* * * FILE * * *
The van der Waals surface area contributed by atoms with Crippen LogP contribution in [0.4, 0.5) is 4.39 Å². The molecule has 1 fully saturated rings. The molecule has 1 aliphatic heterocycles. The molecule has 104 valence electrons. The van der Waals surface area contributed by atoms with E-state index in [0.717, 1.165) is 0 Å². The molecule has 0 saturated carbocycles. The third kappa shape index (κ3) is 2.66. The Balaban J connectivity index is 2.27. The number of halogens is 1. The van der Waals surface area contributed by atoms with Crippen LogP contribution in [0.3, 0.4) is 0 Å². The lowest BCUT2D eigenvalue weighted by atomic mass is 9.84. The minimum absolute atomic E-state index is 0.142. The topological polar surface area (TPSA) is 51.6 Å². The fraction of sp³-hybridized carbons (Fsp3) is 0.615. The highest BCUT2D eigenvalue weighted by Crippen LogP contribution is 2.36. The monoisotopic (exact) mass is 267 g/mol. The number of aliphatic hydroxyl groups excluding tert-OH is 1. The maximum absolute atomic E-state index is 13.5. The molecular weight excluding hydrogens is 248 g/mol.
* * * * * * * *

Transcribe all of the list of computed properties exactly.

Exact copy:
The van der Waals surface area contributed by atoms with Crippen LogP contribution in [0.4, 0.5) is 4.39 Å². The molecule has 1 fully saturated rings. The molecule has 1 aliphatic heterocycles. The molecule has 104 valence electrons. The van der Waals surface area contributed by atoms with E-state index in [0.717, 1.165) is 0 Å². The molecule has 0 saturated carbocycles. The third kappa shape index (κ3) is 2.66. The Balaban J connectivity index is 2.27. The number of halogens is 1. The van der Waals surface area contributed by atoms with Crippen LogP contribution in [0.3, 0.4) is 0 Å². The lowest BCUT2D eigenvalue weighted by atomic mass is 9.84. The minimum absolute atomic E-state index is 0.142. The topological polar surface area (TPSA) is 51.6 Å². The fraction of sp³-hybridized carbons (Fsp3) is 0.615. The highest BCUT2D eigenvalue weighted by Crippen LogP contribution is 2.36. The monoisotopic (exact) mass is 267 g/mol. The number of aliphatic hydroxyl groups excluding tert-OH is 1. The maximum absolute atomic E-state index is 13.5. The molecular weight excluding hydrogens is 248 g/mol.